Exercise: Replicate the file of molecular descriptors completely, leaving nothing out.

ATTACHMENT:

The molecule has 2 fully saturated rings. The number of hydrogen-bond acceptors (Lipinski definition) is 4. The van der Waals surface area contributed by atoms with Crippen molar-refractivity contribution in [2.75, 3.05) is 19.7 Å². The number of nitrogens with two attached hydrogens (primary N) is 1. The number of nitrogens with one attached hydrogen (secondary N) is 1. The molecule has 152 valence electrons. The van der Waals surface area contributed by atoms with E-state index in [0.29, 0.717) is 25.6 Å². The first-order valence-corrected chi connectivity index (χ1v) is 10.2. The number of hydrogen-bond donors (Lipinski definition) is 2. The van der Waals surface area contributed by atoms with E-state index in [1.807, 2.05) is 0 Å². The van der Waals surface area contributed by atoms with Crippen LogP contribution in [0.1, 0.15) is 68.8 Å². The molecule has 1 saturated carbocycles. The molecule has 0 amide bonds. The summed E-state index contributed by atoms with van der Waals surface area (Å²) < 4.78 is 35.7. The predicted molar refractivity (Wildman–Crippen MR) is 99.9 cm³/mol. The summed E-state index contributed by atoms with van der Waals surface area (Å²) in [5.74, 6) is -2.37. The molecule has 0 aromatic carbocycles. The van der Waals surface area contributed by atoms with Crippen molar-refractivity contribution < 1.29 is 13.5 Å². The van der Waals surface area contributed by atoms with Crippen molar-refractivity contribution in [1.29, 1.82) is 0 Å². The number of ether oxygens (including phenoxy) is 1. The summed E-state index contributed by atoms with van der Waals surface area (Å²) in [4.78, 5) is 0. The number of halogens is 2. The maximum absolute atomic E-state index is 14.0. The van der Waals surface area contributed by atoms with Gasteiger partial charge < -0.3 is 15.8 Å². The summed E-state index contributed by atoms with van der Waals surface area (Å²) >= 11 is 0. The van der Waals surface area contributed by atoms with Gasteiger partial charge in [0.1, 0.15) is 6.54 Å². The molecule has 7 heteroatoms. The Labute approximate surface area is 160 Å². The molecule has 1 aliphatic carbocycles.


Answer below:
The molecule has 2 fully saturated rings. The number of hydrogen-bond acceptors (Lipinski definition) is 4. The van der Waals surface area contributed by atoms with Crippen molar-refractivity contribution in [2.75, 3.05) is 19.7 Å². The number of nitrogens with two attached hydrogens (primary N) is 1. The number of nitrogens with one attached hydrogen (secondary N) is 1. The molecule has 152 valence electrons. The van der Waals surface area contributed by atoms with E-state index in [0.29, 0.717) is 25.6 Å². The first-order valence-corrected chi connectivity index (χ1v) is 10.2. The number of hydrogen-bond donors (Lipinski definition) is 2. The van der Waals surface area contributed by atoms with E-state index in [1.807, 2.05) is 0 Å². The van der Waals surface area contributed by atoms with Crippen LogP contribution in [0.1, 0.15) is 68.8 Å². The molecule has 1 saturated carbocycles. The molecule has 0 amide bonds. The summed E-state index contributed by atoms with van der Waals surface area (Å²) < 4.78 is 35.7. The predicted molar refractivity (Wildman–Crippen MR) is 99.9 cm³/mol. The summed E-state index contributed by atoms with van der Waals surface area (Å²) in [5.74, 6) is -2.37. The molecule has 0 aromatic carbocycles. The van der Waals surface area contributed by atoms with Crippen molar-refractivity contribution < 1.29 is 13.5 Å². The van der Waals surface area contributed by atoms with Crippen molar-refractivity contribution in [1.29, 1.82) is 0 Å². The number of ether oxygens (including phenoxy) is 1. The summed E-state index contributed by atoms with van der Waals surface area (Å²) in [4.78, 5) is 0. The number of halogens is 2. The maximum absolute atomic E-state index is 14.0. The van der Waals surface area contributed by atoms with Gasteiger partial charge < -0.3 is 15.8 Å². The summed E-state index contributed by atoms with van der Waals surface area (Å²) >= 11 is 0. The van der Waals surface area contributed by atoms with Gasteiger partial charge in [0.1, 0.15) is 6.54 Å². The molecule has 7 heteroatoms. The Labute approximate surface area is 160 Å². The molecule has 1 aliphatic carbocycles.